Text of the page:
Is it worth all of the effort? The work-arounds. The substitutions. The prepping. The planning. The budgeting. The economizing to make it all come together? This became a very heated topic of discussion for me--and the other poster to the thread--a while back.
A study, which I'm sure will cut a wide swathe across gf/cf circles, splashed down on an email list. It appears that a very small study of the intestinal healing in a handful of autistic children over two years showed dietary interventions to have no impact on digestive integrity and developmental outcomes. None.
The mom posting about this said she was struggling with these results. All of that effort for nothing? Why bother?
So I thought about why I bother and why it matters what I do.
It matters. It matters because it is about more than just getting from Point A with leaky gut syndrome to Point B with intestinal integrity. There is a life filled with days, experiences, and memories that are weighed in the balance. If making life as positive and successful as possible is a valid reason for medicating a child's behavior, then managing the diet toward the same end is at least as valid.
It's worth it. It's worth it to see a child, who complained about all manner of sensory input, now throw on his clothes without a whimper and manage his day with less and less scaffolding as times goes by. It's worth it to do less and less micromanaging and see a child able to complete tasks from start to finish without redirection, tasks that six months ago were impossible to surmount alone. It's worth it to watch a toddler blossom into doing all of the things that intuitively feel "right," and not be left wondering what's developmentally wrong or what's missing.
An argument could be made that all of this would have happened regardless of our choices and changes, but these advancements are too precious to me to have left to chance. And no one in our sphere can deny that any time there's an exposure to a food on The List that we have heart-breaking, soul-scalding reactions. That alone makes it worth the effort. I'll do any amount of work and make any amount of sacrifice to keep that from happening. Even if we get to Point B and find all of the other folk who chose differently waiting for us to catch up, losing just one of these episodes would make it worth it.
But fundamentally, I think it does make a difference what and how we eat, irrespective of food sensitivities. When first the issue of intestinal hyper permeability came up on my radar, I started rifling our library shelves on the subject. In addition to Food Allergies and Food Intolerances by Jonathan Brostoff and Intestinal Wellness by Elizabeth Lipski, I found Nourishing Traditions by Sally Fallon. At first, I was daunted by the ubiquitous whey in all of her ferments--a rather nontraditional and, in my experience, often unsatisfactory solution--but what I did take away from the book was a resolution to get as basic and fundamental in our eating habits as was possible. In addition to live probiotics, another gut-healer caught my attention: bone broth.
It's amazingly cheap, since we already buy whole chickens anyway. Just save up all of the bones, carcasses, giblets and freeze until ready to use. It's almost like free food. Think of it as recycling. See? It even has a PC gravitas.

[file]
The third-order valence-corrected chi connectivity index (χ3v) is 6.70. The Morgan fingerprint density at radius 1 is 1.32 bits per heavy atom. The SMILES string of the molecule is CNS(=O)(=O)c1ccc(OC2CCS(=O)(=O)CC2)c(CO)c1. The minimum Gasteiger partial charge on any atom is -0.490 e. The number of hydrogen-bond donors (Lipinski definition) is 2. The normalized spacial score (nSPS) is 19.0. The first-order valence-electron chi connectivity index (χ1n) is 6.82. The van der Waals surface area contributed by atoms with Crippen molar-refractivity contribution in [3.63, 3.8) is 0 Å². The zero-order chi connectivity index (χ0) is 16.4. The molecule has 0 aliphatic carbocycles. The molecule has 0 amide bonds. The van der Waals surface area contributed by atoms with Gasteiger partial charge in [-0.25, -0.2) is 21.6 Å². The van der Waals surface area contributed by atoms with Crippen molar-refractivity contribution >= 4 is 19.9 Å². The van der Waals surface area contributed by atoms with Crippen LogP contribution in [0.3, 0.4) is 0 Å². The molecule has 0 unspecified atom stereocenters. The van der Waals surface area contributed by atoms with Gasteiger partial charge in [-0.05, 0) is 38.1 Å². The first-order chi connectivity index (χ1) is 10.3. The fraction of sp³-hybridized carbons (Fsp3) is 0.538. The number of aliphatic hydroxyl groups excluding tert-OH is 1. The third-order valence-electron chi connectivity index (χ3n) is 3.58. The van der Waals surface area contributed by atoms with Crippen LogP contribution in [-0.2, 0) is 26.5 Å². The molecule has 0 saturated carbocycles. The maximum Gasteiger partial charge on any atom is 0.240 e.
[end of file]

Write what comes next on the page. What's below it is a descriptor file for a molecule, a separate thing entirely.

I did try it the prescribed way: slow cooker, longlonglonglong simmer, until the bones smooshed. The resulting broth was too....um....brown. Okay. It was burned. And I could make barely enough for the kids to have a half a cup a day. Which was just as well considering the effort it required to svengali them into drinking just that meager half cup.
The Glutenator first broached the subject of pressure cookers. On the NT-style list, this was met with the sound of acolytes ducking for cover from the lightening bolts. It seems that Sally just doesn't approve of pressure cookers. No explanation or citations why. Just waves vaguely in their direction and says, "They're dangerous."
Nonsense. Only if you have a mouse in your basement.
The Glutenator pointed out that pressure cookers provide for optimal mineral and gelatin extraction while preserving flavor. Guess what? She was right. Now we have a steady flow of delicious jiggly broth. Bug asks for it on cold winter days to thaw fingers and tummies after sledding.
The recipe is simple, just time-consuming....like everything else worthwhile. The proportions can be tailored to the individual need. I have a 22 qt. capacity pressure cooker that I fill three quarters up with bones, giblets, veggie scraps, and 2-3 ounces of dried seaweed. Cover with water. Place the lid and control at 15 pounds and let it cook until the control has rocked for an hour to an hour and a half. I use a long handled colander to scoop out the bones and large pieces. Then I pour the broth into a large canning bath through a cheesecloth. I dump all of the bones back in, cover with water, and do it all over again. This yields about three to four gallons of broth. A batch this size is sufficiently salted with about three tablespoons of Real Salt. Finally, I pour into quart jars and refrigerate. This lasts us about two weeks. And since the bones are soft enough to compost easily, we're able to take the recycling full circle.
Why bother? Maybe I'm old enough now to know on a gut level that there is a long run and the effort we pour forth now pays off then. And two years is a sliver of a child's life, at once too short and too long. Too short to measure what the long haul will eventually show and too long to roller coaster through, hoping for the magic day when everyone pulls up even.